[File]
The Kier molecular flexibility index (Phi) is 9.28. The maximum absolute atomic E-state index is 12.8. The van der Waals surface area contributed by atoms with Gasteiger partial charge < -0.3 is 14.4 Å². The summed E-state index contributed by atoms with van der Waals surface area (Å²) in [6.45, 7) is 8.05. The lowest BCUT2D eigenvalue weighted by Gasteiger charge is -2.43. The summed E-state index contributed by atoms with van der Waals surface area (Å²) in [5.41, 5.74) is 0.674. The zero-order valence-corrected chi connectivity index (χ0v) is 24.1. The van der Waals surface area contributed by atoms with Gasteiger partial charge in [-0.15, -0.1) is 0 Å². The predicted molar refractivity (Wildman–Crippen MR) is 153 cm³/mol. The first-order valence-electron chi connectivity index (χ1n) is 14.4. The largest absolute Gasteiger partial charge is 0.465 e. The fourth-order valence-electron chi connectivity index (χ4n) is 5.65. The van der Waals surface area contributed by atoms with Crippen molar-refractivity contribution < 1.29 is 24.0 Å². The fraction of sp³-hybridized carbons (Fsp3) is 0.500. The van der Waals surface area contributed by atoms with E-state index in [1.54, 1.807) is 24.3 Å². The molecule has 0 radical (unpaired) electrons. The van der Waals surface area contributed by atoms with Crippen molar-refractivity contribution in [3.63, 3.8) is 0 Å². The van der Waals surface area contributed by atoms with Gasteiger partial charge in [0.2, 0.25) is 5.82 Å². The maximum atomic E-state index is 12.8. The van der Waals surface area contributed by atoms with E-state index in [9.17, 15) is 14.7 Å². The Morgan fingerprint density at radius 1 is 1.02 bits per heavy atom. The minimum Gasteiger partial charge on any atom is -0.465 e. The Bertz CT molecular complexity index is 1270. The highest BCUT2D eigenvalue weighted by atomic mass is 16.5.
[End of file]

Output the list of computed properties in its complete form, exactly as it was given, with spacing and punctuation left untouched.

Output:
The Kier molecular flexibility index (Phi) is 9.28. The maximum absolute atomic E-state index is 12.8. The van der Waals surface area contributed by atoms with Gasteiger partial charge < -0.3 is 14.4 Å². The summed E-state index contributed by atoms with van der Waals surface area (Å²) in [6.45, 7) is 8.05. The lowest BCUT2D eigenvalue weighted by Gasteiger charge is -2.43. The summed E-state index contributed by atoms with van der Waals surface area (Å²) in [5.41, 5.74) is 0.674. The zero-order valence-corrected chi connectivity index (χ0v) is 24.1. The van der Waals surface area contributed by atoms with Gasteiger partial charge in [-0.15, -0.1) is 0 Å². The predicted molar refractivity (Wildman–Crippen MR) is 153 cm³/mol. The first-order valence-electron chi connectivity index (χ1n) is 14.4. The largest absolute Gasteiger partial charge is 0.465 e. The fourth-order valence-electron chi connectivity index (χ4n) is 5.65. The van der Waals surface area contributed by atoms with Crippen molar-refractivity contribution < 1.29 is 24.0 Å². The fraction of sp³-hybridized carbons (Fsp3) is 0.500. The van der Waals surface area contributed by atoms with E-state index in [1.54, 1.807) is 24.3 Å². The molecule has 0 radical (unpaired) electrons. The van der Waals surface area contributed by atoms with Crippen molar-refractivity contribution in [3.63, 3.8) is 0 Å². The van der Waals surface area contributed by atoms with Gasteiger partial charge in [0.2, 0.25) is 5.82 Å². The maximum atomic E-state index is 12.8. The van der Waals surface area contributed by atoms with E-state index in [9.17, 15) is 14.7 Å². The Morgan fingerprint density at radius 1 is 1.02 bits per heavy atom. The minimum Gasteiger partial charge on any atom is -0.465 e. The Bertz CT molecular complexity index is 1270. The highest BCUT2D eigenvalue weighted by atomic mass is 16.5.